Non-Americans who have recently acquired or established
businesses in the U.S. or intend to, should be aware of reporting
requirements that have recently been reintroduced. The United
States Bureau of Economic Analysis (BEA) has reinstated a program
(which was discontinued in 2009) requiring a report to be filed
when a foreign direct investor acquires or establishes a U.S.
business, or expands an existing U.S. business, subject to certain
qualifications. The BEA defines a foreign direct investment as the
direct or indirect ownership or control of 10% or more of the
voting interest in a U.S. business by a foreign investor. The BEA
issued six versions of the reporting form for different types of
transactions. The reports focus on information concerning the facts
of the transaction. For example, reporting must address the parties
involved, the transaction value, and details concerning the
business. Intentions concerning future activity do not need to be
This limited reporting regime does not require commitments to be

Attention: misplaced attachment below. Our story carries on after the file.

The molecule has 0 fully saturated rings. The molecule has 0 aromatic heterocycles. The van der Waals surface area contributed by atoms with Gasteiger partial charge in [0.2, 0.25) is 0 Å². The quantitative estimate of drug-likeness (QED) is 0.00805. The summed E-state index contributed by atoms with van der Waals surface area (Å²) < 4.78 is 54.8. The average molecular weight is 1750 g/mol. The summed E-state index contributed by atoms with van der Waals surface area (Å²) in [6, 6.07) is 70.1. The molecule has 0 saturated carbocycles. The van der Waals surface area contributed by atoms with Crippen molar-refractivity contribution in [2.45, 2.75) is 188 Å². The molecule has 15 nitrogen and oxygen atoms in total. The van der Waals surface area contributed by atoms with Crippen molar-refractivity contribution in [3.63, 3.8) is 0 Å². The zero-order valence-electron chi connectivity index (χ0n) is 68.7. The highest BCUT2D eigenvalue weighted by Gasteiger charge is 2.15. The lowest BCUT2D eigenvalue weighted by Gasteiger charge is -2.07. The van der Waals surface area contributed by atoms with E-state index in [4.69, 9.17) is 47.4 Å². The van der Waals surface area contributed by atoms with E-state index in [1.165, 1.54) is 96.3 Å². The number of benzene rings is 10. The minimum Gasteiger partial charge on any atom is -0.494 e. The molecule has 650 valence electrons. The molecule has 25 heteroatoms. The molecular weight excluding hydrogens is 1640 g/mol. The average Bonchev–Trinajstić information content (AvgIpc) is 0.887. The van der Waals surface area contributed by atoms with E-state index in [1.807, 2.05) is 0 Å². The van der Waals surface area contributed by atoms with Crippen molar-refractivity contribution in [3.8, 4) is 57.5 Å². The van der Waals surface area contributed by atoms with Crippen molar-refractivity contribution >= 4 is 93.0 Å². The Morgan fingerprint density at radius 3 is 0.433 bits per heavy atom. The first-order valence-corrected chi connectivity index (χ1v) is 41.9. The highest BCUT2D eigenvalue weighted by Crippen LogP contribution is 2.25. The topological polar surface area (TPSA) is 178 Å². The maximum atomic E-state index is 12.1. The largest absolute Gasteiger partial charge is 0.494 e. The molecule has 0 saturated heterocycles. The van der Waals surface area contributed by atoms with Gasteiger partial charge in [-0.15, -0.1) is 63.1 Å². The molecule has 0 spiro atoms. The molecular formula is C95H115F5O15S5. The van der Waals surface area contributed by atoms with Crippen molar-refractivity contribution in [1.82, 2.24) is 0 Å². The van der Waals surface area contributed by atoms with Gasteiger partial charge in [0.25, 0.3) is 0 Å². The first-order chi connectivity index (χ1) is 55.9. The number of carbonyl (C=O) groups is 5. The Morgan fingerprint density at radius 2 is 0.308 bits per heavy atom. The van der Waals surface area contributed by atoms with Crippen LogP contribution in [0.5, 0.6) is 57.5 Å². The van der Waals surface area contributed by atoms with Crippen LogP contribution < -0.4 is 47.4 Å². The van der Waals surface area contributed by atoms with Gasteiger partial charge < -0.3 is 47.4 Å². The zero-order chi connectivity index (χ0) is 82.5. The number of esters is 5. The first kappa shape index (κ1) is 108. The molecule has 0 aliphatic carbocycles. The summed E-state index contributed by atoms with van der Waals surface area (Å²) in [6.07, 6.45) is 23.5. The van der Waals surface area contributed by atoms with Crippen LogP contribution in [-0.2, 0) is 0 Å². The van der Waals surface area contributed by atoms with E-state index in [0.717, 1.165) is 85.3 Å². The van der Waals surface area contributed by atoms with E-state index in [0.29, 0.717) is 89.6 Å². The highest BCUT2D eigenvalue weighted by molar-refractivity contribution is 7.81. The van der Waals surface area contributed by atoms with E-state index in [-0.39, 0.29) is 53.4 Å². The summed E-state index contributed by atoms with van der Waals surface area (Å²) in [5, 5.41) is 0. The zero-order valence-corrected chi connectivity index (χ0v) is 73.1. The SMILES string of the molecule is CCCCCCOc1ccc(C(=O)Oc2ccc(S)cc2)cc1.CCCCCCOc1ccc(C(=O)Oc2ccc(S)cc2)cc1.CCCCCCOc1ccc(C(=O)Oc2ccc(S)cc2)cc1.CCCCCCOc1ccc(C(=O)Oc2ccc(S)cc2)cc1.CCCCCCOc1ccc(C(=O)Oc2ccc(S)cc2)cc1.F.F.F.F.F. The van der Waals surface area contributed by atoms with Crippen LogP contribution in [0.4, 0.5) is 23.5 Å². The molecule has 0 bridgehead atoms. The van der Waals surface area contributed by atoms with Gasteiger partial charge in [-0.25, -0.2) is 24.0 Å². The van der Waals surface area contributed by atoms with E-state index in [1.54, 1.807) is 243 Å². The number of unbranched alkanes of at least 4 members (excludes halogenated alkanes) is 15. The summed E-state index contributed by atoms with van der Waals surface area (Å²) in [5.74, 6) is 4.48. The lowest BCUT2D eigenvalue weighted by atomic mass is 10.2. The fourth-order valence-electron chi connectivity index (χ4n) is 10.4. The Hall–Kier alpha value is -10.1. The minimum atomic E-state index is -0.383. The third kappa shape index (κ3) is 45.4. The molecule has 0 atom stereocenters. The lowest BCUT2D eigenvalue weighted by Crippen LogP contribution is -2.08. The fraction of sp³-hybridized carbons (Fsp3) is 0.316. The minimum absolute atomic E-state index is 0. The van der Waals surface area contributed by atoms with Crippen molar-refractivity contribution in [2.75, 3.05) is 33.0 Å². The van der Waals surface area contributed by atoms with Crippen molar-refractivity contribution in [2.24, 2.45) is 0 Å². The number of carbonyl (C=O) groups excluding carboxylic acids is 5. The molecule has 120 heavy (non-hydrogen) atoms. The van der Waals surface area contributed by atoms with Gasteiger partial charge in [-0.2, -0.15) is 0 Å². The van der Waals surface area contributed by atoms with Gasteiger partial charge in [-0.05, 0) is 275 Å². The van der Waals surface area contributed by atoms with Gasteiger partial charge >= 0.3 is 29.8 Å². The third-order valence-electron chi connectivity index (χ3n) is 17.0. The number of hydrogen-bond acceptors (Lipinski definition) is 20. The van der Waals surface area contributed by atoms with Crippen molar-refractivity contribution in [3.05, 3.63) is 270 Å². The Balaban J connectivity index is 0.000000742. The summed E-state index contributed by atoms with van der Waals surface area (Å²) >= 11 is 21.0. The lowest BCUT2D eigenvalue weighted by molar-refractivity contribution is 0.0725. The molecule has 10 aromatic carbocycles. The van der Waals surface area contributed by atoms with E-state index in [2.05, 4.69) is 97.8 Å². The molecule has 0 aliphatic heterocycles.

made by non-American investors and can be contrasted to the net
benefit test applied to foreign acquisitions of control of certain
Canadian businesses. In a separate bill introduced in September,
Rep. Rosa DeLauro, D-Conn. had proposed the adoption in the U.S. of
a similar net benefit test, to bolster the current CFIUS
regime's focus on national security issues. Although it is
widely believed that this specific bill will not be passed, its
introduction evidences the globally increased focus on review of
The reporting requirement has been reinstated retroactively to
January 1, 2014 - a reportable activity that took place from and
including January 1, 2014 to November 26, 2014 must be reported by
January 12, 2015. Going forward, all reports must be filed with the
BEA within 45 days of completion.
The content of this article does not constitute legal advice
and should not be relied on in that way. Specific advice should be
sought about your specific circumstances.
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While that agreement mandated export measures on Canadian softwood lumber exports destined for the United States, it also protected those lumber exports from the potential imposition of onerous import measures by the U.S.
On September 29, 2016, the Supreme Court of Canada issued its first tariff classification decision since Canada signed the International Convention on the Harmonized Commodity Description and Coding System in 1998.
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